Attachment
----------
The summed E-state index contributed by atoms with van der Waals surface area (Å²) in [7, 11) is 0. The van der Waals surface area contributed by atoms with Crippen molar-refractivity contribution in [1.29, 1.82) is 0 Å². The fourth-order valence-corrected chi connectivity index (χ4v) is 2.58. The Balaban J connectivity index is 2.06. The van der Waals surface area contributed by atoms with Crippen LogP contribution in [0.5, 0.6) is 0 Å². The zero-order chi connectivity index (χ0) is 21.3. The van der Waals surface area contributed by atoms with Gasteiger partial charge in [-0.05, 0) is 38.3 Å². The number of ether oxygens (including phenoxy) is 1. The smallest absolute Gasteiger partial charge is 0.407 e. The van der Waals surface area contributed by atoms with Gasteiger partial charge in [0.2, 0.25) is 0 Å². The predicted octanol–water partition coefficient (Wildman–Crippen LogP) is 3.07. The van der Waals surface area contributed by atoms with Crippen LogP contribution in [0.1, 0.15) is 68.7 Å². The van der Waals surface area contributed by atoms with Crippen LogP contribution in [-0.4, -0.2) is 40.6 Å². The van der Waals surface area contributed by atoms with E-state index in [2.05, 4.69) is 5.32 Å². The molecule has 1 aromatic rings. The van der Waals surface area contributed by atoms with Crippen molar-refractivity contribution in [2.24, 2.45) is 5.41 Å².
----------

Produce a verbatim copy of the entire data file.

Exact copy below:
The summed E-state index contributed by atoms with van der Waals surface area (Å²) in [7, 11) is 0. The van der Waals surface area contributed by atoms with Crippen molar-refractivity contribution in [1.29, 1.82) is 0 Å². The fourth-order valence-corrected chi connectivity index (χ4v) is 2.58. The Balaban J connectivity index is 2.06. The van der Waals surface area contributed by atoms with Crippen LogP contribution in [0.5, 0.6) is 0 Å². The zero-order chi connectivity index (χ0) is 21.3. The van der Waals surface area contributed by atoms with Gasteiger partial charge in [-0.05, 0) is 38.3 Å². The number of ether oxygens (including phenoxy) is 1. The smallest absolute Gasteiger partial charge is 0.407 e. The van der Waals surface area contributed by atoms with Gasteiger partial charge in [0.2, 0.25) is 0 Å². The predicted octanol–water partition coefficient (Wildman–Crippen LogP) is 3.07. The van der Waals surface area contributed by atoms with Crippen LogP contribution in [0.1, 0.15) is 68.7 Å². The van der Waals surface area contributed by atoms with Crippen LogP contribution in [-0.4, -0.2) is 40.6 Å². The van der Waals surface area contributed by atoms with E-state index in [2.05, 4.69) is 5.32 Å². The molecule has 1 aromatic rings. The van der Waals surface area contributed by atoms with Crippen molar-refractivity contribution in [2.24, 2.45) is 5.41 Å².